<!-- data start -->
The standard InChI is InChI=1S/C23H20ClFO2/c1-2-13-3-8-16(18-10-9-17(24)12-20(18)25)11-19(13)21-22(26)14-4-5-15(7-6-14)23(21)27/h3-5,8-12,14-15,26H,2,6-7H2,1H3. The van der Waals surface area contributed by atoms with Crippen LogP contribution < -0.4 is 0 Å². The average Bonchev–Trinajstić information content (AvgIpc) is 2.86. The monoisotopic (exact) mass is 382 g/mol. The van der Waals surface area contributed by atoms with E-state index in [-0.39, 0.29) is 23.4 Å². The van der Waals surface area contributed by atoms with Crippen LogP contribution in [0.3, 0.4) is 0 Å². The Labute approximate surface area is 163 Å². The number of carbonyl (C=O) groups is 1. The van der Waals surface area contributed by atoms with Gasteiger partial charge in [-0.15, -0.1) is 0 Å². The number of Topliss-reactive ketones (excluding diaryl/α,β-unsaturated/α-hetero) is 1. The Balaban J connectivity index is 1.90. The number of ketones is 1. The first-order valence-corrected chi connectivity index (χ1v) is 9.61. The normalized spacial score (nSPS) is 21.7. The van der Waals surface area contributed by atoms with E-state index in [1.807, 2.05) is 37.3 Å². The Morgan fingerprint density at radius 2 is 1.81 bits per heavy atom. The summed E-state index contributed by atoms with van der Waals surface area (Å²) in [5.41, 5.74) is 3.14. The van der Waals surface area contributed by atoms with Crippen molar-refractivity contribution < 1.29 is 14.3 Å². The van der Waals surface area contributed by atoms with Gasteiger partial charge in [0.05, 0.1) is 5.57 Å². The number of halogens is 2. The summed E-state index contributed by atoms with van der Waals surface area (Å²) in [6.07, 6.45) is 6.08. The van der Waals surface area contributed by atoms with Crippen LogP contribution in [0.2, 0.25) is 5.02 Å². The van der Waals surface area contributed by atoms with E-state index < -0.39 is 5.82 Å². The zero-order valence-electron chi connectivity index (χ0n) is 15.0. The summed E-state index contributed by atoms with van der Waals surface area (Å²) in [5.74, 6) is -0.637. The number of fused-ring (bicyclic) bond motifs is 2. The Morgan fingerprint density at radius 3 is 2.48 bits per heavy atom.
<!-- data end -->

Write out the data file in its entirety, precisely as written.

The standard InChI is InChI=1S/C23H20ClFO2/c1-2-13-3-8-16(18-10-9-17(24)12-20(18)25)11-19(13)21-22(26)14-4-5-15(7-6-14)23(21)27/h3-5,8-12,14-15,26H,2,6-7H2,1H3. The van der Waals surface area contributed by atoms with Crippen LogP contribution < -0.4 is 0 Å². The average Bonchev–Trinajstić information content (AvgIpc) is 2.86. The monoisotopic (exact) mass is 382 g/mol. The van der Waals surface area contributed by atoms with E-state index in [-0.39, 0.29) is 23.4 Å². The van der Waals surface area contributed by atoms with Crippen LogP contribution in [0.3, 0.4) is 0 Å². The Labute approximate surface area is 163 Å². The number of carbonyl (C=O) groups is 1. The van der Waals surface area contributed by atoms with Gasteiger partial charge in [-0.15, -0.1) is 0 Å². The number of Topliss-reactive ketones (excluding diaryl/α,β-unsaturated/α-hetero) is 1. The Balaban J connectivity index is 1.90. The number of ketones is 1. The first-order valence-corrected chi connectivity index (χ1v) is 9.61. The normalized spacial score (nSPS) is 21.7. The van der Waals surface area contributed by atoms with E-state index in [1.807, 2.05) is 37.3 Å². The Morgan fingerprint density at radius 2 is 1.81 bits per heavy atom. The summed E-state index contributed by atoms with van der Waals surface area (Å²) in [5.41, 5.74) is 3.14. The van der Waals surface area contributed by atoms with Crippen molar-refractivity contribution < 1.29 is 14.3 Å². The van der Waals surface area contributed by atoms with Gasteiger partial charge in [0.05, 0.1) is 5.57 Å². The number of halogens is 2. The summed E-state index contributed by atoms with van der Waals surface area (Å²) in [6.07, 6.45) is 6.08. The van der Waals surface area contributed by atoms with Crippen LogP contribution in [0.2, 0.25) is 5.02 Å². The van der Waals surface area contributed by atoms with E-state index < -0.39 is 5.82 Å². The zero-order valence-electron chi connectivity index (χ0n) is 15.0. The summed E-state index contributed by atoms with van der Waals surface area (Å²) in [5.74, 6) is -0.637. The number of fused-ring (bicyclic) bond motifs is 2. The Morgan fingerprint density at radius 3 is 2.48 bits per heavy atom.